The Telegraph
Thursday , January 9 , 2014
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Court talks tough on coal mess

New Delhi, Jan. 8: The Supreme Court is not prepared to accept the argument that coal block allocations made between 1993 and 2012 ought not to be cancelled because the allottees had pumped in Rs 2 lakh crore into these ventures even though they hadn’t received all the necessary approvals.

The court said the allottees must suffer the consequences of their gross violations of acceptable practices irrespective of how much investment was made.

“No law will help them,” the court said as it spurned the government’s submission that precipitate action would hurt investors.

“We are not bothered. Let the amount go down the drain. An alleged illegality cannot be compounded by another unauthorised action,” the apex court told attorney-general G.E. Vahanvati appearing for the Centre.

A three-judge bench of Justices R.M. Lodha, Madan B. Lokur and Kurien Joseph said the companies that invested money in blocks without getting all clearances took the decision at their own risk.

The court said any investment made in anticipation of clearances could not be justified and such blocks could not be protected if the companies failed to get clearances within a time frame fixed under the law.

“My goodness! What right has accrued to you! It is like saying someone in anticipation of purchasing a land has already started digging the place and laying the foundation!

“It (allocation) does not mature into a right. All these investments and expenditure must be in contemplation of a right. If the right has not matured, no equity or right accrues,” Justice Lodha, who heads the bench, observed.

The court asked the Centre to respond whether it intended to deallocate such blocks.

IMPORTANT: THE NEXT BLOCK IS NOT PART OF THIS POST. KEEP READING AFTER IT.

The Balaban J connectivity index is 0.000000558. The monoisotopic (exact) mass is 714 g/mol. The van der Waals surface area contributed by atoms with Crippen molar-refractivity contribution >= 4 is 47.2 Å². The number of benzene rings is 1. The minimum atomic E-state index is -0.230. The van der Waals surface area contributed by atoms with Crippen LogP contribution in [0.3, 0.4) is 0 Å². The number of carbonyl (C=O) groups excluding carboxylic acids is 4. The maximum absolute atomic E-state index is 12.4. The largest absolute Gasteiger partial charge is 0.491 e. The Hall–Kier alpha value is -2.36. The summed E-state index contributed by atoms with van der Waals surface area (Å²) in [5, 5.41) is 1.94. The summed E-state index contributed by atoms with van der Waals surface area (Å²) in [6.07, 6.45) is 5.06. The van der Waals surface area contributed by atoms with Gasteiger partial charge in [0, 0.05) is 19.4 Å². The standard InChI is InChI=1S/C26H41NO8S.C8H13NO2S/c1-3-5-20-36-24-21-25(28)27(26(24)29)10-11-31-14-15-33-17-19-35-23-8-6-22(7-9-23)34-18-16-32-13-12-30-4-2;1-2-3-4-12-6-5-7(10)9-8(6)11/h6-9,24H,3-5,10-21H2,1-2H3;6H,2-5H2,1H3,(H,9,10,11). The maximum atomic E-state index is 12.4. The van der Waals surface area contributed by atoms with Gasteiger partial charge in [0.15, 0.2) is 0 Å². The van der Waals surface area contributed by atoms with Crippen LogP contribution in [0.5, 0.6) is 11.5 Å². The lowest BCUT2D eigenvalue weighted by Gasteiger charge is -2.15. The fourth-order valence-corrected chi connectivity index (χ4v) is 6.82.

Vahanvati had tried to impress upon the bench that as the allocations had been made since 1993 and considerable investments had been made, the decision to cancel, or otherwise, be left to the Centre.

Vahanvati’s contention was that while some of the projects had become operational, certain others were at various stages of completion. He, however, offered to report back to the court on Thursday as to whether the Centre was willing to deallocate about 32 projects awarded after 2005 but yet to become operational.

The bench granted the attorney-general time till tomorrow to place the government’s view.

The apex court made the observation while dealing with a plea — filed by M.L. Sharma, an advocate, and NGO Common Cause of advocate Prashant Bhushan — alleging large scale illegal allocation of coal mine blocks in the country between 1993 and 2010, which reportedly resulted in an estimated loss of over Rs 1.75 lakh crore to the exchequer.

Meanwhile, in an embarrassment to the Centre, Maharashtra (which is a Congress-ruled state) also submitted before the apex court that the allocation of coal blocks was “entirely controlled and regulated” by the Union government and the state was just a subordinate party.

The state contradicted the stand taken by Vahanvati that the Centre’s role was confined to just the identification of coal blocks.

The Andhra Pradesh government had views similar to Maharashtra. Bengal, Madhya Pradesh, Jharkhand, Odisha and Chhattisgarh had earlier told the apex court that they played a minimal role in allocation and had blamed the Centre for alleged irregularities.

Fresh cases

The CBI has filed two new FIRs covering the 1993-2005 period against BLA Industries and its managing director and BJP leader Anup Agarwala, Castron Technologies, and Castron Mining for the highly irregular allocations of coal blocks.

The CBI has alleged in its FIR that BLA Industries, which has its registered office in Mumbai, got two coal blocks in Madhya Pradesh and was selling coal in the open market. The coal being sold in the open market was worth at least Rs 100 crore annually, official sources claimed.

The firm had got coal blocks on June 21, 1996 during the tenure of former Prime Minister H.D. Deve Gowda.

In its second FIR naming Calcutta-based Castron Mining and Jharkhand-based Castron Technologies, the CBI alleged the coal block in Jharkhand was allocated in violation of guidelines. The block was allocated on September 1, 1999 during the BJP government’s tenure.